IAEA chief: Iran’s uranium enrichment now at levels of ‘countries making bombs’

Head of UN nuclear watchdog urges tight monitoring, warns that even if 2015 pact is revived Iranian program cannot be rolled back to previous status

Rafael Grossi, director general of the International Atomic Energy Agency (IAEA), during a press conference at the agency's headquarters in Vienna, Austria on May 24, 2021. (ALEX HALADA / AFP)

Rafael Grossi, director general of the International Atomic Energy Agency (IAEA), during a press conference at the agency’s headquarters in Vienna, Austria on May 24, 2021. (ALEX HALADA / AFP)

The head of the United Nations nuclear watchdog has said Iran is enriching uranium to levels that only countries seeking to make atomic weapons reach, and that the Islamic Republic’s nuclear program can no longer be returned to where it stood when a landmark 2015 deal was struck with world powers.

“A country enriching at 60 percent is a very serious thing — only countries making bombs are reaching this level,” International Atomic Energy Agency chief Rafael Grossi said in an interview with the Financial Times published on Wednesday and cited by the Reuters News Agency.

“Sixty percent is almost weapons-grade, commercial enrichment is 2, 3 [percent],” he said. “This is a degree that requires a vigilant eye.”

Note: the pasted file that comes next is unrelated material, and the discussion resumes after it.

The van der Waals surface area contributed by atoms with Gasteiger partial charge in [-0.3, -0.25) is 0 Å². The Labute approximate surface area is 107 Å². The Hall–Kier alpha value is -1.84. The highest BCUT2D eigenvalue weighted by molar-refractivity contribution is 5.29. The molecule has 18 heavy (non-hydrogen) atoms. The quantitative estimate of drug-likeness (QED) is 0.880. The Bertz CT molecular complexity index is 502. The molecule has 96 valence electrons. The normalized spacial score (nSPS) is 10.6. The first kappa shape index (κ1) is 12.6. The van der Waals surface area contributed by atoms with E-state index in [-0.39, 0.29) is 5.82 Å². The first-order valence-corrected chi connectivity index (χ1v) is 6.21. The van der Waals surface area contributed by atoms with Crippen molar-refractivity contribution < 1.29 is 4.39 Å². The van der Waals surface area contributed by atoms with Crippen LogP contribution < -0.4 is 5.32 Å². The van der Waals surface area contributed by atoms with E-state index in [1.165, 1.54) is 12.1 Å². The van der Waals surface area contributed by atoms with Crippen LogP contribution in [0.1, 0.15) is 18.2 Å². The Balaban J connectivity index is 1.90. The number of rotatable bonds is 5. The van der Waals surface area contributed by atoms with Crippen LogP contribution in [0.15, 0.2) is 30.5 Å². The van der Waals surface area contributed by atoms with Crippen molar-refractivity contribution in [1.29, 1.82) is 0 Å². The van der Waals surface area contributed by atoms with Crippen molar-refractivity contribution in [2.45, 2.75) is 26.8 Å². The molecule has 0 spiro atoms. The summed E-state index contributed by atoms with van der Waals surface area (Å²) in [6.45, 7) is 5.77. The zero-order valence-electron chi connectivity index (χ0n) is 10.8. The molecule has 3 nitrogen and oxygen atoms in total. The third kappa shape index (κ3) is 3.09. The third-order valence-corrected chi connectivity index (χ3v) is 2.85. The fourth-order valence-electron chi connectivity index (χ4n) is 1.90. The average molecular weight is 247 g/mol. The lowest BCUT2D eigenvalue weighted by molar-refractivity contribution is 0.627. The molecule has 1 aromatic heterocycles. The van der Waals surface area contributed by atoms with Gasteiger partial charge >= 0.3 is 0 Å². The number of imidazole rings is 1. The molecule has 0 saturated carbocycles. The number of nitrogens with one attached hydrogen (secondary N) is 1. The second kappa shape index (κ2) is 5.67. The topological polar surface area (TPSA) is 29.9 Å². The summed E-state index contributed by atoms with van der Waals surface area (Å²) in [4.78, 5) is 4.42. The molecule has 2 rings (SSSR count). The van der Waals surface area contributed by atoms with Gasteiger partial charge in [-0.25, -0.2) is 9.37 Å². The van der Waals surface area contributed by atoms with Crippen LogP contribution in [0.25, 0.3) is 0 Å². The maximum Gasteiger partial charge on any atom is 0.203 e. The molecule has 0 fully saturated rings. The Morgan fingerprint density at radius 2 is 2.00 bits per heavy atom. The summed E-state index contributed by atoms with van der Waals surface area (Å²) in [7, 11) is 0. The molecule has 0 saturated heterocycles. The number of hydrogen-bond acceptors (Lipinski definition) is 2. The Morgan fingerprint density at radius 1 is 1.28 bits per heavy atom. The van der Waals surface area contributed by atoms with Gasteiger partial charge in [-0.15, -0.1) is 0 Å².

Though Grossi conceded that Iran has the right to develop its nuclear program, he warned of the consequences of it going too far.

“You cannot put the genie back into the bottle — once you know how to do stuff, you know, and the only way to check this is through verification,” he said, referring to checks by UN monitors.

With the sophistication that Iran has achieved, “you want a really strong, very sturdy verification system,” he said.

The flag of Iran is seen in front of the Headquarters of the International Atomic Energy Agency, in Vienna, Austria, May 24, 2021. (Florian Schroetter/AP)

Grossi’s remarks came as world powers resumed talks with Iran to save the 2015 nuclear agreement that limited the Iranian nuclear program in return for sanctions relief. The US has since pulled out of the pact, applying sanctions, after which Iran began to publicly renege on its own commitment to the deal.

Iran’s violations since the US withdrawal from the deal include a significant increase in the purity and quantity of uranium it has been enriching, effectively reducing the so-called breakout time to produce an atomic bomb. Iran says it does not want to build an atomic bomb, insisting that its nuclear program is for civilian purposes only.

Grossi predicted that even if the nuclear deal is revived, it will not be possible to return Iran’s program to its 2015 state because it has advanced so much.

“The Iranian program has grown, become more sophisticated so the linear return to 2015 is no longer possible,” Grossi said. “What you are able to do is keep their activities below the parameters of 2015.”